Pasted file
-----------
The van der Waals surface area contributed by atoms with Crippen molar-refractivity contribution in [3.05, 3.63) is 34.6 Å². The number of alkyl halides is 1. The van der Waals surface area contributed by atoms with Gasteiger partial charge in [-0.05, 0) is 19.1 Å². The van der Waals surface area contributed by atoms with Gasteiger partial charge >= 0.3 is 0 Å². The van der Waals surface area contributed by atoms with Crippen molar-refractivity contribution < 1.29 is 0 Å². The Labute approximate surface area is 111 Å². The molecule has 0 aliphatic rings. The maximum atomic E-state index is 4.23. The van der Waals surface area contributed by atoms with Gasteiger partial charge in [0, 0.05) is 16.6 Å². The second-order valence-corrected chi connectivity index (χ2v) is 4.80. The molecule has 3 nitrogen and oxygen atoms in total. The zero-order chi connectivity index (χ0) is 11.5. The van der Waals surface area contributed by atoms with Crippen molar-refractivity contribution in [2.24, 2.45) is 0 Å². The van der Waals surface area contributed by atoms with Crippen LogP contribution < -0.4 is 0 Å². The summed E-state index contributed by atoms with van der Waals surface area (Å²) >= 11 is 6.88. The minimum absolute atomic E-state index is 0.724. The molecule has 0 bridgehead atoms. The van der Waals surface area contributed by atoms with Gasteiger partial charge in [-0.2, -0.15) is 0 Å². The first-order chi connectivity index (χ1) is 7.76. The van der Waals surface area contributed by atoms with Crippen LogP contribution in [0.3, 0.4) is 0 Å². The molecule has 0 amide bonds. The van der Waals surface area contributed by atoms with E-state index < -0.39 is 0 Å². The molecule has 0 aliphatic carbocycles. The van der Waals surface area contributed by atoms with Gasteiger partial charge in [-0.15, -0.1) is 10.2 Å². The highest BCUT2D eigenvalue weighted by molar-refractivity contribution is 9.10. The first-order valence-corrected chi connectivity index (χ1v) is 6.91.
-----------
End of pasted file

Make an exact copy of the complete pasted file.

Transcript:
The van der Waals surface area contributed by atoms with Crippen molar-refractivity contribution in [3.05, 3.63) is 34.6 Å². The number of alkyl halides is 1. The van der Waals surface area contributed by atoms with Gasteiger partial charge in [-0.05, 0) is 19.1 Å². The van der Waals surface area contributed by atoms with Gasteiger partial charge >= 0.3 is 0 Å². The van der Waals surface area contributed by atoms with Crippen molar-refractivity contribution < 1.29 is 0 Å². The Labute approximate surface area is 111 Å². The molecule has 0 aliphatic rings. The maximum atomic E-state index is 4.23. The van der Waals surface area contributed by atoms with Gasteiger partial charge in [0, 0.05) is 16.6 Å². The second-order valence-corrected chi connectivity index (χ2v) is 4.80. The molecule has 3 nitrogen and oxygen atoms in total. The zero-order chi connectivity index (χ0) is 11.5. The van der Waals surface area contributed by atoms with Crippen molar-refractivity contribution in [2.24, 2.45) is 0 Å². The van der Waals surface area contributed by atoms with Crippen LogP contribution < -0.4 is 0 Å². The summed E-state index contributed by atoms with van der Waals surface area (Å²) >= 11 is 6.88. The minimum absolute atomic E-state index is 0.724. The molecule has 0 bridgehead atoms. The van der Waals surface area contributed by atoms with Gasteiger partial charge in [-0.2, -0.15) is 0 Å². The first-order chi connectivity index (χ1) is 7.76. The van der Waals surface area contributed by atoms with Crippen LogP contribution in [0.3, 0.4) is 0 Å². The molecule has 0 amide bonds. The van der Waals surface area contributed by atoms with E-state index < -0.39 is 0 Å². The molecule has 0 aliphatic carbocycles. The van der Waals surface area contributed by atoms with Gasteiger partial charge in [-0.15, -0.1) is 10.2 Å². The highest BCUT2D eigenvalue weighted by molar-refractivity contribution is 9.10. The first-order valence-corrected chi connectivity index (χ1v) is 6.91.